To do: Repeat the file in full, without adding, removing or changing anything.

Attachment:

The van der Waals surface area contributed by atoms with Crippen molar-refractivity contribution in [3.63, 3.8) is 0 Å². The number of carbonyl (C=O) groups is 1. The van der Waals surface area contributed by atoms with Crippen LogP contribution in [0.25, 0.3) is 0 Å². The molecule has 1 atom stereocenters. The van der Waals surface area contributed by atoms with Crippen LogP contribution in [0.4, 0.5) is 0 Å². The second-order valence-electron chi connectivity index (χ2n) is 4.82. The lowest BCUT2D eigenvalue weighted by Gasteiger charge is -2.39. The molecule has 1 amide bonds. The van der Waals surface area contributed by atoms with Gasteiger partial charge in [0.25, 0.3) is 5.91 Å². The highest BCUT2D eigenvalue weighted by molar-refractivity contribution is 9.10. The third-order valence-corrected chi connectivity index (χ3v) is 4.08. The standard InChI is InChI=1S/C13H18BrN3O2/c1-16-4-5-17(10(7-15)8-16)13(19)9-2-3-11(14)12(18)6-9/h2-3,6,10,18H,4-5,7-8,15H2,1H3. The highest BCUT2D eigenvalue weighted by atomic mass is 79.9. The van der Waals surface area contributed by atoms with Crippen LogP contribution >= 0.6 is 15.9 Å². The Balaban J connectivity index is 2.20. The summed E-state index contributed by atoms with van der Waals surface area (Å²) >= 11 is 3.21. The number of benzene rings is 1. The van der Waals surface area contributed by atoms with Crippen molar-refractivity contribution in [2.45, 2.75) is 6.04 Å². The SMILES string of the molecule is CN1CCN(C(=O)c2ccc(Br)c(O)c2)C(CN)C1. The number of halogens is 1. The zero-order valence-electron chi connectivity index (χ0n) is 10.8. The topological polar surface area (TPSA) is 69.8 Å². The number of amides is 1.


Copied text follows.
The van der Waals surface area contributed by atoms with Crippen molar-refractivity contribution in [3.63, 3.8) is 0 Å². The number of carbonyl (C=O) groups is 1. The van der Waals surface area contributed by atoms with Crippen LogP contribution in [0.25, 0.3) is 0 Å². The molecule has 1 atom stereocenters. The van der Waals surface area contributed by atoms with Crippen LogP contribution in [0.4, 0.5) is 0 Å². The second-order valence-electron chi connectivity index (χ2n) is 4.82. The lowest BCUT2D eigenvalue weighted by Gasteiger charge is -2.39. The molecule has 1 amide bonds. The van der Waals surface area contributed by atoms with Gasteiger partial charge in [0.25, 0.3) is 5.91 Å². The highest BCUT2D eigenvalue weighted by molar-refractivity contribution is 9.10. The third-order valence-corrected chi connectivity index (χ3v) is 4.08. The standard InChI is InChI=1S/C13H18BrN3O2/c1-16-4-5-17(10(7-15)8-16)13(19)9-2-3-11(14)12(18)6-9/h2-3,6,10,18H,4-5,7-8,15H2,1H3. The highest BCUT2D eigenvalue weighted by atomic mass is 79.9. The van der Waals surface area contributed by atoms with Crippen LogP contribution >= 0.6 is 15.9 Å². The Balaban J connectivity index is 2.20. The summed E-state index contributed by atoms with van der Waals surface area (Å²) >= 11 is 3.21. The number of benzene rings is 1. The van der Waals surface area contributed by atoms with Crippen molar-refractivity contribution in [2.45, 2.75) is 6.04 Å². The SMILES string of the molecule is CN1CCN(C(=O)c2ccc(Br)c(O)c2)C(CN)C1. The number of halogens is 1. The zero-order valence-electron chi connectivity index (χ0n) is 10.8. The topological polar surface area (TPSA) is 69.8 Å². The number of amides is 1.